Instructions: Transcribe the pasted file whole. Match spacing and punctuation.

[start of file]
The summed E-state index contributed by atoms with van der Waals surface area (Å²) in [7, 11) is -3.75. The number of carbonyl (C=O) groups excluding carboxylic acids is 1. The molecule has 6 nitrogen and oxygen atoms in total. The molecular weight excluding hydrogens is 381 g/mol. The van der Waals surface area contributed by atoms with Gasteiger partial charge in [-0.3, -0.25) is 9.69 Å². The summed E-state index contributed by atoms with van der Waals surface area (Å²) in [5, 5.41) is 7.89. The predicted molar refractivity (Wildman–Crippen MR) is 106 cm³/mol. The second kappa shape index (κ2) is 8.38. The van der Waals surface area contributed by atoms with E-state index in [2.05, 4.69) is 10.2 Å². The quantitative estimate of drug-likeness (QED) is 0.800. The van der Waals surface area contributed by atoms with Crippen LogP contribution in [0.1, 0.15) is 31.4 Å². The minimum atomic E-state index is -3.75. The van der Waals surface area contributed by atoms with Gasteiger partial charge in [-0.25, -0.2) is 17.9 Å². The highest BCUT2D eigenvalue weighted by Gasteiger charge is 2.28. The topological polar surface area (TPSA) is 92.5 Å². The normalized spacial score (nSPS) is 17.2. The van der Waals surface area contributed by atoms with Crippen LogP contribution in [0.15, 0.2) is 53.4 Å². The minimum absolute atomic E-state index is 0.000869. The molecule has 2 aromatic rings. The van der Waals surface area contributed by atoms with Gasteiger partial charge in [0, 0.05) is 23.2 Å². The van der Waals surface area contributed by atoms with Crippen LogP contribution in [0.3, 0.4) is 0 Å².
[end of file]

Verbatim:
The summed E-state index contributed by atoms with van der Waals surface area (Å²) in [7, 11) is -3.75. The number of carbonyl (C=O) groups excluding carboxylic acids is 1. The molecule has 6 nitrogen and oxygen atoms in total. The molecular weight excluding hydrogens is 381 g/mol. The van der Waals surface area contributed by atoms with Gasteiger partial charge in [-0.3, -0.25) is 9.69 Å². The summed E-state index contributed by atoms with van der Waals surface area (Å²) in [5, 5.41) is 7.89. The predicted molar refractivity (Wildman–Crippen MR) is 106 cm³/mol. The second kappa shape index (κ2) is 8.38. The van der Waals surface area contributed by atoms with E-state index in [2.05, 4.69) is 10.2 Å². The quantitative estimate of drug-likeness (QED) is 0.800. The van der Waals surface area contributed by atoms with Crippen LogP contribution in [0.1, 0.15) is 31.4 Å². The minimum atomic E-state index is -3.75. The van der Waals surface area contributed by atoms with Gasteiger partial charge in [-0.25, -0.2) is 17.9 Å². The highest BCUT2D eigenvalue weighted by Gasteiger charge is 2.28. The topological polar surface area (TPSA) is 92.5 Å². The normalized spacial score (nSPS) is 17.2. The van der Waals surface area contributed by atoms with Crippen LogP contribution in [0.15, 0.2) is 53.4 Å². The minimum absolute atomic E-state index is 0.000869. The molecule has 2 aromatic rings. The van der Waals surface area contributed by atoms with Gasteiger partial charge in [0, 0.05) is 23.2 Å². The van der Waals surface area contributed by atoms with Crippen LogP contribution in [0.3, 0.4) is 0 Å².